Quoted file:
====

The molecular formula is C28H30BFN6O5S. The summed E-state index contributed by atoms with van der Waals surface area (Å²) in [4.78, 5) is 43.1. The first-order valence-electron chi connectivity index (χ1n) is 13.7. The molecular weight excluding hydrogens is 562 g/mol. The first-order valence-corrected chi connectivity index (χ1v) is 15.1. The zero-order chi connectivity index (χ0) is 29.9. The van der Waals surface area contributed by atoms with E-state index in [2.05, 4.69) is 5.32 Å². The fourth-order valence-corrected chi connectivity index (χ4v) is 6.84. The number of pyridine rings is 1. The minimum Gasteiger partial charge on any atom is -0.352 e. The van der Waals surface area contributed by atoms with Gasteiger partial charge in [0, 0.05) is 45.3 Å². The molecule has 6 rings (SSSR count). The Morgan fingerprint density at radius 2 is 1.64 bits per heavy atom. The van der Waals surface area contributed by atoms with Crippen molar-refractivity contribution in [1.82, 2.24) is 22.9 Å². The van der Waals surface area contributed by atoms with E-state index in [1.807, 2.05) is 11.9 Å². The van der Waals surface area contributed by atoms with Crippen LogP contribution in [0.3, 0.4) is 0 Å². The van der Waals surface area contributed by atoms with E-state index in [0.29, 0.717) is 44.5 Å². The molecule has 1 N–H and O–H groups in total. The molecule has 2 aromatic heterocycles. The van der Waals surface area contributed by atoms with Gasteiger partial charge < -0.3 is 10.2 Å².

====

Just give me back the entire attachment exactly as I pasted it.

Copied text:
The molecular formula is C28H30BFN6O5S. The summed E-state index contributed by atoms with van der Waals surface area (Å²) in [4.78, 5) is 43.1. The first-order valence-electron chi connectivity index (χ1n) is 13.7. The molecular weight excluding hydrogens is 562 g/mol. The first-order valence-corrected chi connectivity index (χ1v) is 15.1. The zero-order chi connectivity index (χ0) is 29.9. The van der Waals surface area contributed by atoms with E-state index in [2.05, 4.69) is 5.32 Å². The fourth-order valence-corrected chi connectivity index (χ4v) is 6.84. The number of pyridine rings is 1. The minimum Gasteiger partial charge on any atom is -0.352 e. The van der Waals surface area contributed by atoms with Gasteiger partial charge in [0, 0.05) is 45.3 Å². The molecule has 6 rings (SSSR count). The Morgan fingerprint density at radius 2 is 1.64 bits per heavy atom. The van der Waals surface area contributed by atoms with Crippen molar-refractivity contribution in [1.82, 2.24) is 22.9 Å². The van der Waals surface area contributed by atoms with E-state index in [1.807, 2.05) is 11.9 Å². The van der Waals surface area contributed by atoms with Crippen LogP contribution in [0.3, 0.4) is 0 Å². The van der Waals surface area contributed by atoms with E-state index in [0.29, 0.717) is 44.5 Å². The molecule has 1 N–H and O–H groups in total. The molecule has 2 aromatic heterocycles. The van der Waals surface area contributed by atoms with Gasteiger partial charge < -0.3 is 10.2 Å².